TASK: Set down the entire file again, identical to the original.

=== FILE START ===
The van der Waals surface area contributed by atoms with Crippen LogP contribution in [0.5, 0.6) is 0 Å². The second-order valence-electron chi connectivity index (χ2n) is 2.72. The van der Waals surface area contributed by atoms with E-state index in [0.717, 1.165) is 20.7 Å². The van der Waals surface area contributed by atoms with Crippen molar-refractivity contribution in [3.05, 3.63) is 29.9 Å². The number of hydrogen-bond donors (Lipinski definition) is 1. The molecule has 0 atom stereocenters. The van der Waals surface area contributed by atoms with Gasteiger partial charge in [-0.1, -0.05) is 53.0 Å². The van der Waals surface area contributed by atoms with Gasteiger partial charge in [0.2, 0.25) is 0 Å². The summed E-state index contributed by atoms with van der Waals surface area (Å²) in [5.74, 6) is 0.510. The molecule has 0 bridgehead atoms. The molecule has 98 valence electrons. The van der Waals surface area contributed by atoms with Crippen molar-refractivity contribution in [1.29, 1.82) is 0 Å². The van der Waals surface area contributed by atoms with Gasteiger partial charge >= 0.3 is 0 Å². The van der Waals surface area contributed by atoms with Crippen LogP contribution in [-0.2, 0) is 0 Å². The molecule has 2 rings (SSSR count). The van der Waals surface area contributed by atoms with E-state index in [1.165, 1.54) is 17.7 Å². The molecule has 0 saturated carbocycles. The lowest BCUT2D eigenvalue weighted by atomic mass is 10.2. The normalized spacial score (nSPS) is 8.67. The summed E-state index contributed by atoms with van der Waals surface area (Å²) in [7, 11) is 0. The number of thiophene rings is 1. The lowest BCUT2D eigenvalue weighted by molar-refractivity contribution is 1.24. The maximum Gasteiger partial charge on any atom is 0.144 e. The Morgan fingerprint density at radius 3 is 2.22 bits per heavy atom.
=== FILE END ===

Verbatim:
The van der Waals surface area contributed by atoms with Crippen LogP contribution in [0.5, 0.6) is 0 Å². The second-order valence-electron chi connectivity index (χ2n) is 2.72. The van der Waals surface area contributed by atoms with E-state index in [0.717, 1.165) is 20.7 Å². The van der Waals surface area contributed by atoms with Crippen molar-refractivity contribution in [3.05, 3.63) is 29.9 Å². The number of hydrogen-bond donors (Lipinski definition) is 1. The molecule has 0 atom stereocenters. The van der Waals surface area contributed by atoms with Gasteiger partial charge in [-0.1, -0.05) is 53.0 Å². The van der Waals surface area contributed by atoms with Gasteiger partial charge in [0.2, 0.25) is 0 Å². The summed E-state index contributed by atoms with van der Waals surface area (Å²) in [5.74, 6) is 0.510. The molecule has 0 bridgehead atoms. The molecule has 98 valence electrons. The van der Waals surface area contributed by atoms with Crippen molar-refractivity contribution in [1.29, 1.82) is 0 Å². The van der Waals surface area contributed by atoms with Gasteiger partial charge >= 0.3 is 0 Å². The van der Waals surface area contributed by atoms with Crippen LogP contribution in [-0.2, 0) is 0 Å². The molecule has 2 rings (SSSR count). The van der Waals surface area contributed by atoms with E-state index in [1.165, 1.54) is 17.7 Å². The molecule has 0 saturated carbocycles. The lowest BCUT2D eigenvalue weighted by atomic mass is 10.2. The normalized spacial score (nSPS) is 8.67. The summed E-state index contributed by atoms with van der Waals surface area (Å²) in [7, 11) is 0. The number of thiophene rings is 1. The lowest BCUT2D eigenvalue weighted by molar-refractivity contribution is 1.24. The maximum Gasteiger partial charge on any atom is 0.144 e. The Morgan fingerprint density at radius 3 is 2.22 bits per heavy atom.